And inspired by the gingerbread house in Hansel and Gretel?

Yes, exactly, you're right. So Hansel and Gretel was the most vivid fairytale I remembered from childhood and fairytales were a big thing for me. I remember my parents telling me fairytales and being thrilled and frightened and excited by all of them.

Was there any particular edition you liked? Did you have one illustrated by Arthur Rackham?

No, I don't think any of them were wonderfully illustrated, we just had the basic text with unmemorable black-and-white line illustrations. It was the tales themselves I remembered. I suppose they conjured up pictures in my mind.

Have you always been interested in fairytale?

I have actually revisited fairytales in quite a lot of my books, such as Into the Forest. They have been a constant theme throughout my career and I have tried to do my own book of traditional fairytales many times, which have always ended up as single alternative tales like Me and You. That's one thing I intend to do one day, a book of fairytales in my own way.

What are your favourite picture books?

Where the Wild Things Are and The Mysteries of Harris Burdick, which is an absolutely brilliant book. I don't understand why it's not better known than it is.

Which projects are you most proud of from your Laureateship?

I'm very pleased with a couple of the Laureate books. Play the Shape Game involved lots of celebrities and children and I thought that worked very very well, to encourage not just children, but adults as well to realise that they are visually creative, which can be discovered through playing that game. So I think the promotion of the Shape Game is something I'm really pleased about.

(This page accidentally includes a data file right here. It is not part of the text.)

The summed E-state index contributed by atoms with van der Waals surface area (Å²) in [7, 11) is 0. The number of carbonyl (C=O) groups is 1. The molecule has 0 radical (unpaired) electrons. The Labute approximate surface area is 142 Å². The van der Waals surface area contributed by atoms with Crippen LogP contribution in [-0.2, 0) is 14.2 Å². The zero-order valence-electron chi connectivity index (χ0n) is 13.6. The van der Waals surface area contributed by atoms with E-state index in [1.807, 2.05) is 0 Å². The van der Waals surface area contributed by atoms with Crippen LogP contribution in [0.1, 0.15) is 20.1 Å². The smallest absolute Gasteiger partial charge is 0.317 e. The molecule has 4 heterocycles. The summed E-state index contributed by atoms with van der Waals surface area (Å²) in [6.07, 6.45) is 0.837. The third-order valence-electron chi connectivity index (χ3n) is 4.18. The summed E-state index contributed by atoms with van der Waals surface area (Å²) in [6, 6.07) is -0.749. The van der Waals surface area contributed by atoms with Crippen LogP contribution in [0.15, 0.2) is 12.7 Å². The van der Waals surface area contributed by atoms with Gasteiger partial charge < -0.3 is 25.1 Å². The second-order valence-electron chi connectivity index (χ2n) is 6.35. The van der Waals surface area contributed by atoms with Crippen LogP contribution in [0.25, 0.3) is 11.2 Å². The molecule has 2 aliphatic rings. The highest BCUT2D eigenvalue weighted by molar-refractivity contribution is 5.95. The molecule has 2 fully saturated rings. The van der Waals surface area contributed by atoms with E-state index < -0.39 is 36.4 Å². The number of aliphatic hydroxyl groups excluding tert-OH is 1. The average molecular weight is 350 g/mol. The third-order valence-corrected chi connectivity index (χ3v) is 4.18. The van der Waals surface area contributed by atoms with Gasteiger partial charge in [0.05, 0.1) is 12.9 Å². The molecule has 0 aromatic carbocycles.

The other book was Bear's Magic Pencil, which was the result of a competition with The Sun newspaper. I was quite hesitant to get involved in the first place as I didn't think it would make a good book, but when I saw the children's drawings superimposed on my backgrounds and the little bear character, I was just really knocked out. The children's drawings really enliven the whole book. I think if I'd decided to do another bear book it would have been fairly predictable and dull. The book has also sold really well here and in Asia, which is just fantastic for the children involved, to see their work published all over the world.

More about Anthony Browne's time as Children's Laureate